Magnetic bead sorting was used to isolate Drosophila da neurons (Figure 1). The RNA purified from these isolated da neurons (Figure 2a) was found to be of excellent quality as indicated by the presence of sharp 5.8S, 18S and 28S ribosomal RNA peaks when analyzed on an Agilent 2100 Bioanalyzer (Agilent Technologies, Inc.) (Figure 2b). Beginning with 30-40 third instar larvae we were capable of isolating on average 300-500 class-IV da neurons using the ppk-GAL4 driver, and 1500-2000 da neurons (Class I,II,III & IV) using the pan-da neuron-specific GAL421-7 driver. To assess the neuronal-specific enrichment of our isolated cells we performed quantitative reverse transcription PCR (qRT-PCR) using two neuronal gene-specific markers (elav and futsch). These analyses revealed significant fold enrichment of both marker genes indicating a highly specific enrichment for da neurons as compared to flow through using our protocol (Figure 3). Finally, the isolated RNA from both pan-da neurons and class-IV da neurons was used to perform transcriptional expression profiling on Agilent Drosophila melanogaster whole-genome oligo microarrays (4 x 44K) (Figure 4). These analyses identified numerous previously implicated regulators of da neuron dendrite morphogenesis in addition to a broad spectrum of previously uncharacterized molecules and putative signal transduction pathways that potentially play important functional roles in da neuron development. Studies designed to assess the potential role(s) of these previously uncharacterized molecules in mediating da neuron development, and specifically dendrite morphogenesis, are presently underway.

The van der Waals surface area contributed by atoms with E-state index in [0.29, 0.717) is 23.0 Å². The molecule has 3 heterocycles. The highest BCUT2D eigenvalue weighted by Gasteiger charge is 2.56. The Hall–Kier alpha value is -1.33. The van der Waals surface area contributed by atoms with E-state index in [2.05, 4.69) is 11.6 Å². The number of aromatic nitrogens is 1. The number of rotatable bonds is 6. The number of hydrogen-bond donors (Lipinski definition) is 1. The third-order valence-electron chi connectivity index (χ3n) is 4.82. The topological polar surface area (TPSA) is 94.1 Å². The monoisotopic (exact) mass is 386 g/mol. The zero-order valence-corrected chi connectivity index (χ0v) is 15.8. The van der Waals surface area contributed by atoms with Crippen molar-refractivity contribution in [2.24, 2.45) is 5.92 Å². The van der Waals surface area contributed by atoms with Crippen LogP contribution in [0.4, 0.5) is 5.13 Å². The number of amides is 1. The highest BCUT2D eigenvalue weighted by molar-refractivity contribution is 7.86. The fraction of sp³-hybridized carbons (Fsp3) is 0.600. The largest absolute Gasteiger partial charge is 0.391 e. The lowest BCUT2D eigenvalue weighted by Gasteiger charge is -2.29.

Figure 1: Schematic of magnetic bead sorting of Drosophila da neurons. (a) Age matched third instar larvae bearing the da neuron-specific GAL4,UAS-mCD8-GFP reporter transgene are dissected by inverting the larval cuticle inside-out, to expose the PNS to dissociation buffer and stored in ice-cold PBS. (b) Enzymatic dissociation is carried out by adding Liberase Blendzyme 3 to the solution containing larval cuticle. (c) The larval tissues are further dissociated by a combination of vortexing, trituration and douncing to remove non-specifically labeled tissues such as fat-bodies, gut and CNS. (d,e) The cells are then filtered using a 30 μm cell filter. The solution contains a single cell suspension of different cell types including epithelia, muscle and neurons. (f) Anti-mouse CD8a-antibody coated Dynabeads M-280 are added to the cell suspension, and incubated on ice for 30-60 minutes. (g) The magnetic beads binds to the da neurons that are expressing a mouse CD8 tagged GFP fusion protein. (h,i) The magnetic bead coated cells are separated by placing the solution in a strong magnetic field. The supernatant is discarded, and the cells are washed three times to remove any residual non-specific cells, resulting in (j) highly purified populations of da neurons. Please click here to see a larger version of figure 1.